Why do bees sting people?

Beekeepers avoid stings by wearing protective clothing and carrying cigarettes to cover the alarm pheromones released by worker bees.

There are around 20,000 species of bees around the world, although when we talk about bees most people think of bees or bumblebees. These species are social bees that live in hives or colonies and are generally not aggressive. The only time bees sting is when an intruder, whether animal or human, gets too close to a nest, disturbs it, or physically harms a bee. The threatened bee not only stings in defense, but also releases an “alarm pheromone” to attract other bees, signaling them to join the attack.

A bee’s stinger can be removed with tweezers.

Bees are responsible for the characteristic wax hives we associate with bees and beekeeping. Hives have highly organized social structures. A single queen is at the center of each hive, surrounded by worker bees. Worker bees perform different functions at different stages of their lives. These bees start by feeding the larvae and cleaning the hive, progress to building the honeycomb, and eventually becoming foragers. Although queen and worker bees sting, males or drones do not have stingers.

A single bee sting can be irritating, but it won’t be harmful unless the person is allergic.

As worker bees release an alarm pheromone if threatened, beekeepers are very careful to avoid accidentally crushing or harming bees during honey harvest. Many beekeepers wear protective clothing, including gloves, overalls and a veiled hat. Some use “smoking bees” to cover up alarm pheromones that can result from working in the hive. The smoke also causes bees to gorge on honey, a natural response to being able to move the hive in the event of a fire.

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Beekeepers need to be careful when harvesting honey.

A single bee sting isn’t much more than irritating, but when bees sting en masse, the result can be lethal. This is particularly true if the victim is allergic to bee venom, a statistic that applies to about 1% of the population. However, for most of us, it would take around 10 bee stings for every pound of body weight to receive a lethal dose of bee venom. An adult weighing 140 pounds would need to receive 1,400 stings in one attack, while a child weighing 40 pounds could be at risk with 400 stings.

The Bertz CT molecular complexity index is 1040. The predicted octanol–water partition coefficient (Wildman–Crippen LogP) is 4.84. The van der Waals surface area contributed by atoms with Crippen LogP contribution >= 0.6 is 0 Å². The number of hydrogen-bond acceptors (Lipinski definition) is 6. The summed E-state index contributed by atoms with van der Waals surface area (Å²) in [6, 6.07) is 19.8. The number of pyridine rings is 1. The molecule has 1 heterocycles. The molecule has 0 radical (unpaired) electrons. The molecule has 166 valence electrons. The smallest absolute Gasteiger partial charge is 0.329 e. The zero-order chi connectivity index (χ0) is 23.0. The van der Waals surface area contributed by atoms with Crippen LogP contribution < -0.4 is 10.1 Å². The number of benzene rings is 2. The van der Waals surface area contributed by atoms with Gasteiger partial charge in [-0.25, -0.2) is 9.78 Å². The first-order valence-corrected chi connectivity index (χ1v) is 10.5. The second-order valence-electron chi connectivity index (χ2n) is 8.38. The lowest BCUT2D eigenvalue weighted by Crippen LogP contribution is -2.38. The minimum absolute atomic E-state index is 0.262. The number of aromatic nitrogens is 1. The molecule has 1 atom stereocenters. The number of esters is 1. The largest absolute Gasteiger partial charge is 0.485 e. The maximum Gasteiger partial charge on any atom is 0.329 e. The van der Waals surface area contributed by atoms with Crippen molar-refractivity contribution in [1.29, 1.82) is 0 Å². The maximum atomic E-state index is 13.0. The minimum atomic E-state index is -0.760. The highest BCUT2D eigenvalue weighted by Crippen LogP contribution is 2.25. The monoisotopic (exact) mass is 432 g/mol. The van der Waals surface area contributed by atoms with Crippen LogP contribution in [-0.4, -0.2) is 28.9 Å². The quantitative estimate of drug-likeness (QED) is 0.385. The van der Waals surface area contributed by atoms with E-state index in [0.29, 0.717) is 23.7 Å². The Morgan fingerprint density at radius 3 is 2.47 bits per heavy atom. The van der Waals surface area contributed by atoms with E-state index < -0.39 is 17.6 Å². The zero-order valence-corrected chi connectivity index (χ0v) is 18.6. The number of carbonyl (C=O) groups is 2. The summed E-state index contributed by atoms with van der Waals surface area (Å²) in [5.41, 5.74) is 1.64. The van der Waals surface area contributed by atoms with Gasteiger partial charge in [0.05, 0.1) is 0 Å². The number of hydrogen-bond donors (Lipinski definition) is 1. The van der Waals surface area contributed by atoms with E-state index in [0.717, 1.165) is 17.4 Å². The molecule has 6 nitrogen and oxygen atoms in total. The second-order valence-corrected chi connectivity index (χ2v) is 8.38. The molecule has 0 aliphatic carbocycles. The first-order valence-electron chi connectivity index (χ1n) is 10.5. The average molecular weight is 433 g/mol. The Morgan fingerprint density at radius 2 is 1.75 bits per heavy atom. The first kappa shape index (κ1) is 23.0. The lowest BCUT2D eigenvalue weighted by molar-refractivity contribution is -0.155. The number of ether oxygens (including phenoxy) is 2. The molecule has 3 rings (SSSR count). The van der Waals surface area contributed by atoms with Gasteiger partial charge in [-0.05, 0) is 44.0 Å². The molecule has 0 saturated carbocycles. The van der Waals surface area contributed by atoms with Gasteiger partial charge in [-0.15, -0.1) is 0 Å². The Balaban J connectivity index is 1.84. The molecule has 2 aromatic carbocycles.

Worker bees only sting once and then die as the barbed stinger remains lodged in the skin, ripping out the bee’s abdomen as the bee flies away. Left attached to the top of the stinger is the venom sac, which can continue to pump venom into the wound for up to 10 minutes. For this reason, doctors recommend removing the stinger as soon as possible, although how this is done is important. Pinching, squeezing, or pinching the stinger can empty the venom sac inside the stinger, making matters worse. Instead, the stingers should be removed with a sideways “flipping” motion using a credit card, pocket knife blade, or some similar object.

Bee stingers are not barbed, so these bees will sting multiple times if threatened. Africanized bees are more aggressive than common (European) bees, but still only attack when the hive or swarm feels threatened. Like the common bee, Africanized bees only sting once and then die.

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Since bees sting when they are threatened, the best way to avoid stinging is to avoid nesting areas. Solitary bees that are collecting pollen usually do not mind being watched closely as long as they are not touched or threatened. If a bee flies by, avoid hitting it and just walk away. If a swarm takes up residence on your property, the best course of action is to call in a professional bee remover and bring in the pets until the bees are gone.

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